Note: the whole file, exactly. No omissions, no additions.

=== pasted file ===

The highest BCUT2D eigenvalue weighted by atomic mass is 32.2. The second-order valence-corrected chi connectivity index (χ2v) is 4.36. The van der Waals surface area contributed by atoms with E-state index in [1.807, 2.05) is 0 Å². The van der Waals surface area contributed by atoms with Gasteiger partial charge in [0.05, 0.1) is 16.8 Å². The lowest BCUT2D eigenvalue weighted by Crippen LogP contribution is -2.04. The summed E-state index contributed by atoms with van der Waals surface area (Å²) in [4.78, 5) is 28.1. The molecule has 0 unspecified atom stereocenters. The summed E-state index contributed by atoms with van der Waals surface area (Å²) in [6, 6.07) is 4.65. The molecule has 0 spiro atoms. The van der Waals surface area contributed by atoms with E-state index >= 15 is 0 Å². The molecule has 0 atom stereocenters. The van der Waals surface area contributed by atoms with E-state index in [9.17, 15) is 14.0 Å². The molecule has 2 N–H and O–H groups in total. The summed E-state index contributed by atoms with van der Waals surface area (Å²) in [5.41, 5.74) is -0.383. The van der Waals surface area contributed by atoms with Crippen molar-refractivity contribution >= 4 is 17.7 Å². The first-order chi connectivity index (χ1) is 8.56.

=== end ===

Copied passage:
The highest BCUT2D eigenvalue weighted by atomic mass is 32.2. The second-order valence-corrected chi connectivity index (χ2v) is 4.36. The van der Waals surface area contributed by atoms with E-state index in [1.807, 2.05) is 0 Å². The van der Waals surface area contributed by atoms with Gasteiger partial charge in [0.05, 0.1) is 16.8 Å². The lowest BCUT2D eigenvalue weighted by Crippen LogP contribution is -2.04. The summed E-state index contributed by atoms with van der Waals surface area (Å²) in [4.78, 5) is 28.1. The molecule has 0 unspecified atom stereocenters. The summed E-state index contributed by atoms with van der Waals surface area (Å²) in [6, 6.07) is 4.65. The molecule has 0 spiro atoms. The van der Waals surface area contributed by atoms with E-state index >= 15 is 0 Å². The molecule has 0 atom stereocenters. The van der Waals surface area contributed by atoms with E-state index in [9.17, 15) is 14.0 Å². The molecule has 2 N–H and O–H groups in total. The summed E-state index contributed by atoms with van der Waals surface area (Å²) in [5.41, 5.74) is -0.383. The van der Waals surface area contributed by atoms with Crippen molar-refractivity contribution >= 4 is 17.7 Å². The first-order chi connectivity index (χ1) is 8.56.